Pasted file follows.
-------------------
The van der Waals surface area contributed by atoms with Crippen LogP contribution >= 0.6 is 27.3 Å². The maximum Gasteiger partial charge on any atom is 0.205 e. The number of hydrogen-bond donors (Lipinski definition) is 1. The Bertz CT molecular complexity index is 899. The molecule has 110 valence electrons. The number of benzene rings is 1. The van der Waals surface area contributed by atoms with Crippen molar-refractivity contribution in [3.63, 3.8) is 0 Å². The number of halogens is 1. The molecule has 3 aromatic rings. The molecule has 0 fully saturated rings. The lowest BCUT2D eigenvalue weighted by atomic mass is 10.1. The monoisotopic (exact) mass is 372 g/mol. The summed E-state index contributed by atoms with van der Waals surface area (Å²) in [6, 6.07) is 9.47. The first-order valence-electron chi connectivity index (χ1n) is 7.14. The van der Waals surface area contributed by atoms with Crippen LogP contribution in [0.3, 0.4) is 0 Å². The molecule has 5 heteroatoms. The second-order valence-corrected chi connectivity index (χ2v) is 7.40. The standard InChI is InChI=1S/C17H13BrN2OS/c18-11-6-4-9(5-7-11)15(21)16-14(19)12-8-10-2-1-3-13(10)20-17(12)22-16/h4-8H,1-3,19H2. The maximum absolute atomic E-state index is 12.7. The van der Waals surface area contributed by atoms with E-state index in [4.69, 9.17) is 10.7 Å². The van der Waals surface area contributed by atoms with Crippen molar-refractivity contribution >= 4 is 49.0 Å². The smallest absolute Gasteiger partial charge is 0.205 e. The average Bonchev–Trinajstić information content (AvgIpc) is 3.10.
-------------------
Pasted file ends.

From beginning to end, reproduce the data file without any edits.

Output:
The van der Waals surface area contributed by atoms with Crippen LogP contribution >= 0.6 is 27.3 Å². The maximum Gasteiger partial charge on any atom is 0.205 e. The number of hydrogen-bond donors (Lipinski definition) is 1. The Bertz CT molecular complexity index is 899. The molecule has 110 valence electrons. The number of benzene rings is 1. The van der Waals surface area contributed by atoms with Crippen molar-refractivity contribution in [3.63, 3.8) is 0 Å². The number of halogens is 1. The molecule has 3 aromatic rings. The molecule has 0 fully saturated rings. The lowest BCUT2D eigenvalue weighted by atomic mass is 10.1. The monoisotopic (exact) mass is 372 g/mol. The summed E-state index contributed by atoms with van der Waals surface area (Å²) in [6, 6.07) is 9.47. The first-order valence-electron chi connectivity index (χ1n) is 7.14. The van der Waals surface area contributed by atoms with Crippen LogP contribution in [0.3, 0.4) is 0 Å². The molecule has 5 heteroatoms. The second-order valence-corrected chi connectivity index (χ2v) is 7.40. The standard InChI is InChI=1S/C17H13BrN2OS/c18-11-6-4-9(5-7-11)15(21)16-14(19)12-8-10-2-1-3-13(10)20-17(12)22-16/h4-8H,1-3,19H2. The maximum absolute atomic E-state index is 12.7. The van der Waals surface area contributed by atoms with E-state index in [4.69, 9.17) is 10.7 Å². The van der Waals surface area contributed by atoms with Crippen molar-refractivity contribution >= 4 is 49.0 Å². The smallest absolute Gasteiger partial charge is 0.205 e. The average Bonchev–Trinajstić information content (AvgIpc) is 3.10.